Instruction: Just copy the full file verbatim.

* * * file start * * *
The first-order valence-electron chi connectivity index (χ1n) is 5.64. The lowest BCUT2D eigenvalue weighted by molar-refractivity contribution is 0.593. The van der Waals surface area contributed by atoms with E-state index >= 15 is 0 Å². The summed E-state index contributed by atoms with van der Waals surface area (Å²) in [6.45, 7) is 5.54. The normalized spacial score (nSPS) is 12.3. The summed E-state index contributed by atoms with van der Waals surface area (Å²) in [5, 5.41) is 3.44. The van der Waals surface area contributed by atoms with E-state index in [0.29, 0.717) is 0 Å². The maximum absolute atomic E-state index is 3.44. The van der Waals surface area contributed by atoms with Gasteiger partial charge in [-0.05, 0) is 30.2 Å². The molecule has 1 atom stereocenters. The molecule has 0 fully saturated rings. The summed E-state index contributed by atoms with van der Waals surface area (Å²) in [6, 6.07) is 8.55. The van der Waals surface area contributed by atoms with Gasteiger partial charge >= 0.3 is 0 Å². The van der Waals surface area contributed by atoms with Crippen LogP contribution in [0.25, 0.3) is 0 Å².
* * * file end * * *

The first-order valence-electron chi connectivity index (χ1n) is 5.64. The lowest BCUT2D eigenvalue weighted by molar-refractivity contribution is 0.593. The van der Waals surface area contributed by atoms with E-state index >= 15 is 0 Å². The summed E-state index contributed by atoms with van der Waals surface area (Å²) in [6.45, 7) is 5.54. The normalized spacial score (nSPS) is 12.3. The summed E-state index contributed by atoms with van der Waals surface area (Å²) in [5, 5.41) is 3.44. The van der Waals surface area contributed by atoms with E-state index in [0.29, 0.717) is 0 Å². The maximum absolute atomic E-state index is 3.44. The van der Waals surface area contributed by atoms with Gasteiger partial charge in [-0.05, 0) is 30.2 Å². The molecule has 1 atom stereocenters. The molecule has 0 fully saturated rings. The summed E-state index contributed by atoms with van der Waals surface area (Å²) in [6, 6.07) is 8.55. The van der Waals surface area contributed by atoms with Gasteiger partial charge >= 0.3 is 0 Å². The van der Waals surface area contributed by atoms with Crippen LogP contribution in [0.25, 0.3) is 0 Å².